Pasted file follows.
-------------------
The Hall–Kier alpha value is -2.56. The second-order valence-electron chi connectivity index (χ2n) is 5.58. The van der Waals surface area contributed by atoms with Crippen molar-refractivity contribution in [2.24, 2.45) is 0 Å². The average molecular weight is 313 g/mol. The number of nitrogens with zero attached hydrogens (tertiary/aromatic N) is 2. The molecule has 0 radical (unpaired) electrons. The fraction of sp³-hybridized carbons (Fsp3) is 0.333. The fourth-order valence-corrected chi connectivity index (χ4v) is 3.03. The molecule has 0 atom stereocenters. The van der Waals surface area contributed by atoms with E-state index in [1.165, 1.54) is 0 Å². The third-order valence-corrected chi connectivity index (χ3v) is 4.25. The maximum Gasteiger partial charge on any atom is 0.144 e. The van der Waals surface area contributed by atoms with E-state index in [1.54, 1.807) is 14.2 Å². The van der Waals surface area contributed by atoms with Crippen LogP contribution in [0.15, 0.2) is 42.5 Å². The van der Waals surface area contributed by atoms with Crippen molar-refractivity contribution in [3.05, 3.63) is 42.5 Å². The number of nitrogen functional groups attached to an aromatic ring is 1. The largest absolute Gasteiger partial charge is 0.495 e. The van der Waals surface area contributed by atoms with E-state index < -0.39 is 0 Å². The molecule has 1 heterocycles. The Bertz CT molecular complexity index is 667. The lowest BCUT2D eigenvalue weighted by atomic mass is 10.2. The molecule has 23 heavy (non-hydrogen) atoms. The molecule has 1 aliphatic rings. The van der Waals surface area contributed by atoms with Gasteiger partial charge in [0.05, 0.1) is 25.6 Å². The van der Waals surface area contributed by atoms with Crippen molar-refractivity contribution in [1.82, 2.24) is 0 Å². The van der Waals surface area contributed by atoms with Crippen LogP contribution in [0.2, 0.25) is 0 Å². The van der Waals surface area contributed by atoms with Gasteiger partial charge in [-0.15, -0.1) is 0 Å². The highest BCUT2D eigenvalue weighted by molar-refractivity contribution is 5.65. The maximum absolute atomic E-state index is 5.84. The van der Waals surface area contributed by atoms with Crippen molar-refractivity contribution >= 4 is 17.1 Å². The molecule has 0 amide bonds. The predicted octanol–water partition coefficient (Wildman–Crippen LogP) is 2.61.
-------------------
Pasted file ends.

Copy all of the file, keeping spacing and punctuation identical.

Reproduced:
The Hall–Kier alpha value is -2.56. The second-order valence-electron chi connectivity index (χ2n) is 5.58. The van der Waals surface area contributed by atoms with Crippen molar-refractivity contribution in [2.24, 2.45) is 0 Å². The average molecular weight is 313 g/mol. The number of nitrogens with zero attached hydrogens (tertiary/aromatic N) is 2. The molecule has 0 radical (unpaired) electrons. The fraction of sp³-hybridized carbons (Fsp3) is 0.333. The fourth-order valence-corrected chi connectivity index (χ4v) is 3.03. The molecule has 0 atom stereocenters. The van der Waals surface area contributed by atoms with E-state index in [1.165, 1.54) is 0 Å². The third-order valence-corrected chi connectivity index (χ3v) is 4.25. The maximum Gasteiger partial charge on any atom is 0.144 e. The van der Waals surface area contributed by atoms with E-state index in [1.54, 1.807) is 14.2 Å². The van der Waals surface area contributed by atoms with Crippen LogP contribution in [0.15, 0.2) is 42.5 Å². The van der Waals surface area contributed by atoms with Crippen molar-refractivity contribution in [3.05, 3.63) is 42.5 Å². The number of nitrogen functional groups attached to an aromatic ring is 1. The largest absolute Gasteiger partial charge is 0.495 e. The van der Waals surface area contributed by atoms with E-state index < -0.39 is 0 Å². The molecule has 1 heterocycles. The Bertz CT molecular complexity index is 667. The lowest BCUT2D eigenvalue weighted by atomic mass is 10.2. The molecule has 23 heavy (non-hydrogen) atoms. The molecule has 1 aliphatic rings. The van der Waals surface area contributed by atoms with Gasteiger partial charge in [0.05, 0.1) is 25.6 Å². The van der Waals surface area contributed by atoms with Crippen molar-refractivity contribution in [1.82, 2.24) is 0 Å². The van der Waals surface area contributed by atoms with Crippen LogP contribution in [0.2, 0.25) is 0 Å². The van der Waals surface area contributed by atoms with Gasteiger partial charge in [-0.15, -0.1) is 0 Å². The highest BCUT2D eigenvalue weighted by molar-refractivity contribution is 5.65. The maximum absolute atomic E-state index is 5.84. The van der Waals surface area contributed by atoms with Crippen molar-refractivity contribution >= 4 is 17.1 Å². The molecule has 0 amide bonds. The predicted octanol–water partition coefficient (Wildman–Crippen LogP) is 2.61.